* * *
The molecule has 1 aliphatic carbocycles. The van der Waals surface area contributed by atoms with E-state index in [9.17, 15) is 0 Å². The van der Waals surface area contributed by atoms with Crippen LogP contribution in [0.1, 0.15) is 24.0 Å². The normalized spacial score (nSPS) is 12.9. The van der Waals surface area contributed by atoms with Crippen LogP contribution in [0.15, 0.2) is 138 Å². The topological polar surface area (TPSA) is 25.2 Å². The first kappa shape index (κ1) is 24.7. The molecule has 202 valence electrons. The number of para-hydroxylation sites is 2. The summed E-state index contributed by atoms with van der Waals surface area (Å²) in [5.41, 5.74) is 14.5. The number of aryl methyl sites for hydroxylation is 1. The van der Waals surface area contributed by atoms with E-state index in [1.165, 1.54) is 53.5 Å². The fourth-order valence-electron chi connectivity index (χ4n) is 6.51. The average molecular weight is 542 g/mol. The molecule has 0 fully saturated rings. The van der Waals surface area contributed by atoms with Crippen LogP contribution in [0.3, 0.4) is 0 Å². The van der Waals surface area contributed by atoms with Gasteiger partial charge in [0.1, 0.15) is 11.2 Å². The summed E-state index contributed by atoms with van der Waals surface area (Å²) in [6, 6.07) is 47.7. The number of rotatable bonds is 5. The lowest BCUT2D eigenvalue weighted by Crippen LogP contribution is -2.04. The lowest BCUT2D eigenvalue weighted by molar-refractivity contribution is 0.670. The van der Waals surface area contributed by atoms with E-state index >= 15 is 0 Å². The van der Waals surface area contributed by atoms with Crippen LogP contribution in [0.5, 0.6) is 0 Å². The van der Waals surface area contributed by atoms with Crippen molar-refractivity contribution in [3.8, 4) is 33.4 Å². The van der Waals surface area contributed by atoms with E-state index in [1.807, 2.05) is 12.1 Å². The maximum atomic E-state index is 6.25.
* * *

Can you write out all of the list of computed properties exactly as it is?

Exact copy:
The molecule has 1 aliphatic carbocycles. The van der Waals surface area contributed by atoms with E-state index in [9.17, 15) is 0 Å². The van der Waals surface area contributed by atoms with Crippen LogP contribution in [0.1, 0.15) is 24.0 Å². The normalized spacial score (nSPS) is 12.9. The van der Waals surface area contributed by atoms with Crippen LogP contribution in [0.15, 0.2) is 138 Å². The topological polar surface area (TPSA) is 25.2 Å². The first kappa shape index (κ1) is 24.7. The molecule has 202 valence electrons. The number of para-hydroxylation sites is 2. The summed E-state index contributed by atoms with van der Waals surface area (Å²) in [5.41, 5.74) is 14.5. The number of aryl methyl sites for hydroxylation is 1. The van der Waals surface area contributed by atoms with E-state index in [1.165, 1.54) is 53.5 Å². The fourth-order valence-electron chi connectivity index (χ4n) is 6.51. The average molecular weight is 542 g/mol. The molecule has 0 fully saturated rings. The van der Waals surface area contributed by atoms with Crippen LogP contribution in [0.3, 0.4) is 0 Å². The van der Waals surface area contributed by atoms with Gasteiger partial charge in [0.1, 0.15) is 11.2 Å². The summed E-state index contributed by atoms with van der Waals surface area (Å²) in [6, 6.07) is 47.7. The number of rotatable bonds is 5. The lowest BCUT2D eigenvalue weighted by Crippen LogP contribution is -2.04. The lowest BCUT2D eigenvalue weighted by molar-refractivity contribution is 0.670. The van der Waals surface area contributed by atoms with E-state index >= 15 is 0 Å². The van der Waals surface area contributed by atoms with Crippen LogP contribution in [0.5, 0.6) is 0 Å². The van der Waals surface area contributed by atoms with Crippen molar-refractivity contribution in [3.8, 4) is 33.4 Å². The van der Waals surface area contributed by atoms with E-state index in [1.807, 2.05) is 12.1 Å². The maximum atomic E-state index is 6.25.